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The Berkeleys and Berkeley Castle

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April 2010

(c) Berkeley Castle Charitable Trust

At the final meeting of the Society’s 2009/2010 programme, Anton Bantock enthralled his audience with the remarkable history of the rise and fall of the Berkeley family in mediaeval England. Justice cannot be done to this romp through the Middle Ages in just a few hundred words, so I shall confine myself to a few of the most dramatic (and scandalous!) passages from the family’s history.

The family’s rise to fame began in earnest with Robert Fitzharding. Fitzharding invested a fortune made in trade in a number of manors in and around Bristol. When civil war broke out in the reign of Stephen, Fitzharding sided with Matilda, who entrusted her son to his care. The young Henry resided at Fitzharding’s house on Baldwin Street where he was educated by Master Matthew, a lawyer. Henry’s seminal role in developing the English legal system when he succeeded Stephen as king is probably at least partly attributable to this education. Henry also granted vast tracts of land – including Berkeley, whose name the family adopted – to his one-time host Fitzharding: the family was on the up!

In the reign of Edward I, Thomas Berkeley incurred the wrath of the king when a dispute with the city of Bristol got out of hand. It began when the city outgrew its walls and annexed two parishes to the south of the River Avon which were part of the Berkeleys’ manor of Bedminster. Matters came to a head in 1304 when both the Berkeley family and the city claimed jurisdiction to try a man arrested for murder. The Berkeleys took him to Bedminster to await trial, whereupon a party of Bristolians marched on the manor and ransacked the manor house. In retribution Thomas prepared an ambush for the mayor and aldermen of Bristol when they attended a fair at the village of Dundry. According to the Berkeleys’ seventeenth century chronicler, John Smyth, one “Adam the Cheesemaker” had his legs so badly damaged in the fray that “the marrow ran out of his shin”. The king was none too pleased, but agreed to pardon Thomas in return for his contributing soldiers to the king’s latest campaign!

(c) Berkeley Castle Charitable Trust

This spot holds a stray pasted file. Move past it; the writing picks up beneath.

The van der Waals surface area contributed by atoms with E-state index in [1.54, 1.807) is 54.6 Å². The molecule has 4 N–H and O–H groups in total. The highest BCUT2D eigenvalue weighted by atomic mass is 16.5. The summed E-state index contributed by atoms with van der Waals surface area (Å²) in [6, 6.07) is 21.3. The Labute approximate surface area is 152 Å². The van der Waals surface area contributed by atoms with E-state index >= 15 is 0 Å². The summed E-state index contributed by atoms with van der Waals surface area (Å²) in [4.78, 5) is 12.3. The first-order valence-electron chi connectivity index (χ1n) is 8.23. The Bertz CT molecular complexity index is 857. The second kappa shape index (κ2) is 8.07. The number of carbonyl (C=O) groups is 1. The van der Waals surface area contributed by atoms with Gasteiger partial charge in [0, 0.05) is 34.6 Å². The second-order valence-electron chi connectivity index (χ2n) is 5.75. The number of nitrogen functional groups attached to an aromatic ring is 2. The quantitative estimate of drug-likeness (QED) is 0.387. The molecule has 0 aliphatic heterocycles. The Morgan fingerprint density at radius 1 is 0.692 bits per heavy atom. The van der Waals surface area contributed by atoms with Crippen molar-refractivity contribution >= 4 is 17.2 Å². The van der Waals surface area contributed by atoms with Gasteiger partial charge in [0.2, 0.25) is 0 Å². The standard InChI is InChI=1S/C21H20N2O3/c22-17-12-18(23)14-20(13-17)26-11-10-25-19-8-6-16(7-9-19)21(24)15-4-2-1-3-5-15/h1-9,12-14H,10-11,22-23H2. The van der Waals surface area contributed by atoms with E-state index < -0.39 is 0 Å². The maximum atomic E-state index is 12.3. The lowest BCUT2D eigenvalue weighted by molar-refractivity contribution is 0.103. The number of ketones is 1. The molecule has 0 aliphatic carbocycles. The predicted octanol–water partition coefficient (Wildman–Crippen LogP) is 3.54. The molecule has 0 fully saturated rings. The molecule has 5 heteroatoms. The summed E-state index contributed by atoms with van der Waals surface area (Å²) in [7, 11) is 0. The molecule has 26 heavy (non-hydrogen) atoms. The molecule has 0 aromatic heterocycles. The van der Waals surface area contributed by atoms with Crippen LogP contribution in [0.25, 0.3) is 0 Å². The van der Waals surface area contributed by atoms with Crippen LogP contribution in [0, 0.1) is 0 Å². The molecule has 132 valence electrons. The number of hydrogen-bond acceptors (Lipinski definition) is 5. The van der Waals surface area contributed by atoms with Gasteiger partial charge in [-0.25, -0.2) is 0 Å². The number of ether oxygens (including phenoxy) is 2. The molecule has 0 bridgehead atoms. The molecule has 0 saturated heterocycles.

Perhaps the most notorious event to have taken place at Berkeley Castle occurred during the time of Thomas’s grandson, also called Thomas. By that time the family were supporters of Roger Mortimer, one of the most powerful nobles in England and Thomas’s father-in-law. Mortimer was the lover of Edward II’s queen, Isabella, and in 1326 the pair seized control of the kingdom. Edward was captured and imprisoned at Berkeley Castle, and placed under the guardianship of Thomas. It was considered too dangerous to keep the king alive: he might become a rallying point for resistance were he to escape. To avoid leaving visible signs of violence upon the king, Thomas was instructed to suffocate him by placing the rotting carcases of animals below his room. When this failed, more desperate measures were called for, and the widely accepted version of events is that the king was thrown over a chest and a red-hot poker thrust up his behind.

The family’s fall from grace began with a dispute over the will of another Thomas Berkeley, which mysteriously failed to mention who was to inherit the vast Berkeley lands. Thus began a feud between two branches of the family which was to prove its downfall. The feud culminated in the Battle of Nibley Green in 1469 – the last battle fought on English soil between private armies. The battle was intended to be between the personal retinues of Viscount Lisle and William Berkeley, but William’s less-than-sporting tactic of hiring a mercenary army gave him a significant advantage in numbers and won him the day. A battle fought in the courts did not conclude until the reign of James I and is the longest-running case in English legal history.

The feud took its toll and much of the wealth and prestige of the family was lost. Nevertheless, the family endure to this day and still reside in the castle they were granted nearly 900 years ago. The Queen once said, “There’s too much, you know, history.” The Berkeleys, on the other hand, seem to have forged their path through the ages on the basis that you can’t have too much of a good thing!


The Thornbury Local History and Archaeology Society always welcomes new and occasional members. Details of our programme can be found on this website, the library or the Town Hall. Our meetings are on the second Tuesday of the month, held at St Mary's Church Hall beginning at 7.30pm. Visitors are always welcome at the society for the small charge of £2.50.

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